FOR THE LATINX RESEARCH CENTER, UNIVERSITY OF CALIFORNIA, BERKELEY
By Jesús Cortez
White fantasies built
on the foundation of corpses—
sweetened by legality
Your Leave it toBeaver, white
picket fence suburban heaven,
Your Brady Bunch aspirations
Your mutilated bodies left
behind grandiose missions
Your disneyland dreams
covering up the blood left
by murderous police
Your yellow haired devil
of your choice—
he will fulfill all your desires
Your Great American dream
will never leave, as it has
never existed for those like me—
Never forget, you helped make
they discovered you
they named you
they baptized you
in the fire of their guns
and in the name of
their loving god
they became americans
you remained a slave
you remained a number
branded with their freedom
branded with their name
bodies with no identity
they killed one too many
of your brothers and you
took to the streets
To reclaim your humanity
to reclaim your streets
to reclaim your soul
The savages carried guns
you carried stones
Prop 187 Daze
In 1994, one of the biggest issues affecting the immigrant community was proposition 187–an
anti-immigrant bill that would bar undocumented people from certain services, including
education. Pete Wilson was the governor, the streets were at war and I was in 9th grade. Nothing
made much sense, and survival was the priority of the day, not political matters.
One day in the Fall of 1994, there were rumors going around the school that there might be a
walk-out. Someone handed out fliers and I happened to see one. I didn’t really care about school
so walking out to show discontent with proposition 187 seemed like a good reason, since I never
needed one before.
So after lunch I headed to French class, and wondered if it would really happen. Was my school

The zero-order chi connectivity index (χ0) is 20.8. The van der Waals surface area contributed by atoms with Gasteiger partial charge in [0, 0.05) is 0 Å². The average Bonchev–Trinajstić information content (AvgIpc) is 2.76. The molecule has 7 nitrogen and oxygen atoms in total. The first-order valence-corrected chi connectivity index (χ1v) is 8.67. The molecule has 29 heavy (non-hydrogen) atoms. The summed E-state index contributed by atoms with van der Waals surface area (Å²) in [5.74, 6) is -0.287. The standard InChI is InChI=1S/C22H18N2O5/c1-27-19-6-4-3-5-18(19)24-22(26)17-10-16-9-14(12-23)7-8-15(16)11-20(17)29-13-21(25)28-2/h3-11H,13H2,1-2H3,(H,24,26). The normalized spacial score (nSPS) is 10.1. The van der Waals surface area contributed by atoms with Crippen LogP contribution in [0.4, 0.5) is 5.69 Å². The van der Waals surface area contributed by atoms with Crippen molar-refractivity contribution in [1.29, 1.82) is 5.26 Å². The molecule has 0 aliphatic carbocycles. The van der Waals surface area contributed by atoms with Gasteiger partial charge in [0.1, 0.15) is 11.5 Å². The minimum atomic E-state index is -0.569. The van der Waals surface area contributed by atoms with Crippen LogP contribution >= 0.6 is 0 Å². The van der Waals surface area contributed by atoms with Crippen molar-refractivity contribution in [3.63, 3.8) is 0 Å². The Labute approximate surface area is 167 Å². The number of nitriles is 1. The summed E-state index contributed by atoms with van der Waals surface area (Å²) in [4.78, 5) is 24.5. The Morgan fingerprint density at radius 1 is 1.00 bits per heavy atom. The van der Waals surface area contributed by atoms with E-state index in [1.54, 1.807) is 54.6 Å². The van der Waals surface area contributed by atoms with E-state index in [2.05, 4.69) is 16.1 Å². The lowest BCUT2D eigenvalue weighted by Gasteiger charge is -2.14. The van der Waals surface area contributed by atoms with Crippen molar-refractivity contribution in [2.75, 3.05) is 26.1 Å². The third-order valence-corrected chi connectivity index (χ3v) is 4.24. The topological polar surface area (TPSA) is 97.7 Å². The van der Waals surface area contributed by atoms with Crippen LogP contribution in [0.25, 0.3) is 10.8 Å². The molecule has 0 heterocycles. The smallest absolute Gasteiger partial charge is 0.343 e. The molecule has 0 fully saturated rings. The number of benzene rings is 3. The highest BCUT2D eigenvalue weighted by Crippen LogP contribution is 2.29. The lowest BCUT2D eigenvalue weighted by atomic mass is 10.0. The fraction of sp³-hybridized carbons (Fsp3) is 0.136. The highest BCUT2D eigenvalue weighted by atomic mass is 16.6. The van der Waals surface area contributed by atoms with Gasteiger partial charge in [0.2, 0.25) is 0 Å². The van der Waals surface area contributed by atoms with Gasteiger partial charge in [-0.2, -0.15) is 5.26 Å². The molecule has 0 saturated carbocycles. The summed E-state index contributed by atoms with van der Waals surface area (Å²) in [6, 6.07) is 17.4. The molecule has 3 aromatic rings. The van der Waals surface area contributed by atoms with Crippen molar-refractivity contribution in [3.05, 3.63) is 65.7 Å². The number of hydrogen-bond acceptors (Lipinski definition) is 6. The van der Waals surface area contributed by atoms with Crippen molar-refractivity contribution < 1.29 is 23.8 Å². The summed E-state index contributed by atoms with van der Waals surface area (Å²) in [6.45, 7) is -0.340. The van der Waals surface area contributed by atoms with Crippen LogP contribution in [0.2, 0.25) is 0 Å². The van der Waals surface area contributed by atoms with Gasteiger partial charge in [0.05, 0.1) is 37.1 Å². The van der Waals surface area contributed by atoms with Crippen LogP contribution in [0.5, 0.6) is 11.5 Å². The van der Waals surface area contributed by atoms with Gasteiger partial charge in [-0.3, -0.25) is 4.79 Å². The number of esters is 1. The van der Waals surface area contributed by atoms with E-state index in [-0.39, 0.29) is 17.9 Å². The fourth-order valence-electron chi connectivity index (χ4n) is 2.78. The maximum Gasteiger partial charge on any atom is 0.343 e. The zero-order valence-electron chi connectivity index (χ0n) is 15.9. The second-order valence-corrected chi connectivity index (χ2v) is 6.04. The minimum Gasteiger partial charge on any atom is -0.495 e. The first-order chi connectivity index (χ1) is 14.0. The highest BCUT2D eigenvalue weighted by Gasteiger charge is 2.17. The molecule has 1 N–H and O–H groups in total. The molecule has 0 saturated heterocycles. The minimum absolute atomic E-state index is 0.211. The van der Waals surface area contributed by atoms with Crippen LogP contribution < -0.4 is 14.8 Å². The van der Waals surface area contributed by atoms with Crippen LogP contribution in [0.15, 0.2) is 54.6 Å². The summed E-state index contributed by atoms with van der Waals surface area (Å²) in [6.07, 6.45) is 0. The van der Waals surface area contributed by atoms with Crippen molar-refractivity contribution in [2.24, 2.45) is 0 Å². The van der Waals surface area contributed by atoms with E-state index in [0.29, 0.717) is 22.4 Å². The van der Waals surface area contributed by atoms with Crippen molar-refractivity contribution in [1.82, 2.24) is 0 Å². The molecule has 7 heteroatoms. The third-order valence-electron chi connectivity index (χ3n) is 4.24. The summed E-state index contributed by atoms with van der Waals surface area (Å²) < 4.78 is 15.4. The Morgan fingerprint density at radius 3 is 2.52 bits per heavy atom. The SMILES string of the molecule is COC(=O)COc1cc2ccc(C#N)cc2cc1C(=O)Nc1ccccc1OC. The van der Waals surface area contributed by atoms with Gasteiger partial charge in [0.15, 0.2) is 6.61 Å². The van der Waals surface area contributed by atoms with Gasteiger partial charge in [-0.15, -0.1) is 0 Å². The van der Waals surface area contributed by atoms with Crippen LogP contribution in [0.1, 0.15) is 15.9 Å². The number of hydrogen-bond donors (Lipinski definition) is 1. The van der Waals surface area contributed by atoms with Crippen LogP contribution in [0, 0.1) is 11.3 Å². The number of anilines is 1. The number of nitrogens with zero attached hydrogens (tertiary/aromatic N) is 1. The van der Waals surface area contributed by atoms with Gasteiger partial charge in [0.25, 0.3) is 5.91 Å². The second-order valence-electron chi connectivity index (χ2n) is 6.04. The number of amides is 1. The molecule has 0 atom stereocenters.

really going to walk-out and make a political statement? I remember Madame Fix tell us she
understood the situation and she had heard the rumors of the walk-out, but discouraged us from
doing so. Minutes passed and the scheduled protest time was approaching. Finally, the time came
and as I looked around the room, I could sense the fear from the students—they did not seem
ready to take a stand.
Suddenly I saw three people rise. One was David, an acquaintance who I knew had never gotten
in trouble, then there was James who later became my enemy in the streets, and then there was
Dianne who was one of the popular seniors at the school, who probably felt obligated to take a
stand. I rose up too. We all looked at each other. We were ready. We walked out.
As we made our way through the halls, the sad reality hit us—only three others had walked out.
One of those was my acquaintance Cesar. My classmates were so discouraged that they
immediately returned to class. Taking a stand now seemed pointless.
After a while, it seemed only Cesar and I were left alone in the hallway. Seconds later, we saw
the security guard coming towards us on her golf cart. Cesar said, “let’s go foo.” I don’t know
why, but I ran, and kept running across the soccer field, across the baseball field, with security
chasing after us, until we left the school.
While I walked home that afternoon, I had the brilliant idea of telling my mom that I wanted to
drop out of school. I was too embarrassed to go back after the walk-out fiasco. She said it was
fine, but I had to go to work with my brother the next day. I hardly went to school in the first
place and she knew it. Working as a gardener was better than school, I thought.
The following day, most of the Brown kids walked out of school to protest proposition 187.
That day was the first time I had wished to be in school instead of mowing lawns.
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